Among the sub-hubs within the region, while Delhi is the most expensive, with wages for skilled workers going up to an average of
Rs. 15,000 a month, the same in
Noida would be around Rs. 8,000, and approximately Rs. 11,000 in Gurgaon and Faridabad (both falling within Haryana jurisdiction). This wage difference is one of the major reasons for exporters to invest in Noida. However, not everyone is happy with the experience. No doubt, Noida is the best place not only in terms of wages, but also labour availability.
The only concern here is the security issue which is very high and many manufacturers are apprehensive of labour unrest, mostly brought about by the anti-social elements in Noida. This is also true of Ghaziabad again, technically within UP, which has not grown as a major hub primarily due to the image of the city, as being ‘crime-prone’.
The situation is of grave concern and many exporters and association have been trying to find a solution. “We have been constantly writing to the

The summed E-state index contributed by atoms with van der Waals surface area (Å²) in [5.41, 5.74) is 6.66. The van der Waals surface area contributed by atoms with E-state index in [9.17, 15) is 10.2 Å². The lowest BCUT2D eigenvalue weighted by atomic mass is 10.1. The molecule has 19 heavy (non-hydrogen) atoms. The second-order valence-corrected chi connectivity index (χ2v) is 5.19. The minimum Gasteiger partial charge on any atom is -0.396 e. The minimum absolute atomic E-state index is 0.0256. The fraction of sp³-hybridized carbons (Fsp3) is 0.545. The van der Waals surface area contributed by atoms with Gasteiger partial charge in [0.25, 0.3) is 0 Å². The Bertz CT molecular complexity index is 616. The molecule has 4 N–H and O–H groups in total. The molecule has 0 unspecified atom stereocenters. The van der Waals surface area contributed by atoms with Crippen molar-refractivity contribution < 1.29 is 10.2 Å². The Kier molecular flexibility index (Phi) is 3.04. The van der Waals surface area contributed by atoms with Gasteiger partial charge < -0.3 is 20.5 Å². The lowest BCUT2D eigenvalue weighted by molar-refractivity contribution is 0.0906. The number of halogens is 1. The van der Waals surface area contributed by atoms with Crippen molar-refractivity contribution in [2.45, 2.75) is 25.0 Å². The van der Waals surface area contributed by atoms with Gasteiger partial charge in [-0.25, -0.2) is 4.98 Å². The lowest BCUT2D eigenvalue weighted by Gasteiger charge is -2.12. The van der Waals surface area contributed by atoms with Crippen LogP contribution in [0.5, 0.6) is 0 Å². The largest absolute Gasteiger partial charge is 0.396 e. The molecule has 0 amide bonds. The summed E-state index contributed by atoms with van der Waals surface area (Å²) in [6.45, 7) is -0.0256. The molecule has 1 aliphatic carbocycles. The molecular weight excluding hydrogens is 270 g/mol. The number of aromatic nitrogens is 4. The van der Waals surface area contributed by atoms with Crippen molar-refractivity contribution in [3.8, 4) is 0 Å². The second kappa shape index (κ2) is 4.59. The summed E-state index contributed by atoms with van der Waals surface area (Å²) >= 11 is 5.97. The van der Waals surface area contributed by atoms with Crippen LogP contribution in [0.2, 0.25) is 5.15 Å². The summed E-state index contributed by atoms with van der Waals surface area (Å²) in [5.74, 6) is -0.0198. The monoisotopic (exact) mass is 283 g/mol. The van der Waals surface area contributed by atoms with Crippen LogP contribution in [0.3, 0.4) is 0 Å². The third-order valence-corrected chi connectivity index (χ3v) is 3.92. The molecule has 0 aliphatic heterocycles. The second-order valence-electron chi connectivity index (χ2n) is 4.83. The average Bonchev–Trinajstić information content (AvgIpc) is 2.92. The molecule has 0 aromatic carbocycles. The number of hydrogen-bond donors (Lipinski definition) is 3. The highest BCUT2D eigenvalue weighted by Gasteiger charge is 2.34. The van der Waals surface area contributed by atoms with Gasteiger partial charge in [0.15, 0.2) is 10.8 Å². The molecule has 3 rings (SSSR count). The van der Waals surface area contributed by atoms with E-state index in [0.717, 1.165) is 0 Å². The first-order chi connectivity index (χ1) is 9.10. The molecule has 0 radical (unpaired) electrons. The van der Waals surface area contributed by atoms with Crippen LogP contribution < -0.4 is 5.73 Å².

authorities on the rampant corruption and law and order situation in Noida and are still to get relief that can be termed as worthwhile,” says Shiv Bhargava, President, Exporters Grievances Association, Noida. Bhargava is among the pioneers of the Indian garment industry and was also one of the first companies to set-up a unit in Noida. In fact, the law and order situation has in the past caused many factories to spend good amounts on security agencies and many even claim that the police department is not very supportive in case a theft or any other incident is reported.
Some companies have also pulled out of Noida due to these issues, but the city is still an attraction. “Earlier the factories moved from Okhla to Gurgaon, but now most of the new factories are coming up in Noida as the Government in
UP is very proactive in supporting the garment industry,” says Lalit Thukral, MD, Maharana of India.